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One holds the device in a manner similar to the way a wood-worker holds a sanding block. The palm rests upon the “ball” in the foreground, with the fingers extending forward. The middle digit is placed upon the spiked cog, while the pointing-finger and the ring-bearing finger sit on the studded levers on either side. The thumb and small-finger rest comfortably on the side of the cylinder, helping to grip the contraption. The “Bug”, as the Professor calls it, is slid about upon a table top–thusly controlling a mobile indicator upon the Telecalculograph’s display. Push the device away from one’s self, and the arrow “moves” towards the top of the viewing window. When the arrow has been positioned appropriately so that it is pointing at the desired “item” on the glass, the user pushes down upon the various levers to elicit his desired effect. Turning the wheel in the center produces an action similar to turning a page in a book, or cranking a kinetoscope.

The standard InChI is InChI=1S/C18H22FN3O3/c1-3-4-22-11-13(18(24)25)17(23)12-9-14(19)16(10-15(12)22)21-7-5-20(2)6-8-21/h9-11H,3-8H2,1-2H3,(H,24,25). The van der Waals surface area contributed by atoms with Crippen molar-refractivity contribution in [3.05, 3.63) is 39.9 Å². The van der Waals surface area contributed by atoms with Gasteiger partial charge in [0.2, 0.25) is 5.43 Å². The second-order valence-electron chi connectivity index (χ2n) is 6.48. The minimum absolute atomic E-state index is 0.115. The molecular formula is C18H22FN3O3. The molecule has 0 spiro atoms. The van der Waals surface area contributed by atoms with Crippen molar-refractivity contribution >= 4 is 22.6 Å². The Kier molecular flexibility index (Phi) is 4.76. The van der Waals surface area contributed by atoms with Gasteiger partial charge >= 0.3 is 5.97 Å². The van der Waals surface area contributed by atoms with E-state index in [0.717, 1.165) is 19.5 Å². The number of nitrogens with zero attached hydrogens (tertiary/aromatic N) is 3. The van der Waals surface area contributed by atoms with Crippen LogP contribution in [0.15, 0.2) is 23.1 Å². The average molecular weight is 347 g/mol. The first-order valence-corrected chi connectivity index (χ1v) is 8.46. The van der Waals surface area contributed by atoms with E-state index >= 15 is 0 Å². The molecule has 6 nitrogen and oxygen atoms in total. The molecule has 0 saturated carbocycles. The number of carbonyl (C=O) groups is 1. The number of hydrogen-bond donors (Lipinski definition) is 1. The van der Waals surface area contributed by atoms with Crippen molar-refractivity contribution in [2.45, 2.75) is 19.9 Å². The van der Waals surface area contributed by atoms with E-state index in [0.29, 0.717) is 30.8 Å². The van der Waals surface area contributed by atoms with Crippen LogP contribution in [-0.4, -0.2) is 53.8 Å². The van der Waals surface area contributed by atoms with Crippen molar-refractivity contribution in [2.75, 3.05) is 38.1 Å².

Spring-loaded steampunk spex
Steampunk Star Wars
Beautiful steampunk laptop
HOWTO make a steampunk keyboard
HOWTO make etched brass steampunk journals
HOWTO make a steampunk spinning-wheel
Steampunk walking robot
Steampunk cartoon from SciFi channel: Amazing Screw-On Head
Homebrew mechanical steampunk lion from Belgium
Steampunk weekly serial - handsome editions
Ukrainian steampunk plane
Steampunk casemod with a "furnace"
Steampunk submarine free paper toy
Steampunk/dead media photoshopping contest
Brighton's steampunk rolling sea-platform
New York's steampunk pneumatic subway
I write books. My latest is a YA science fiction novel called Homeland (it's the sequel to Little Brother). More books: Rapture of the Nerds (a novel, with Charlie Stross); With a Little Help (short stories); and The Great Big Beautiful Tomorrow (novella and nonfic). I speak all over the place and I tweet and tumble, too.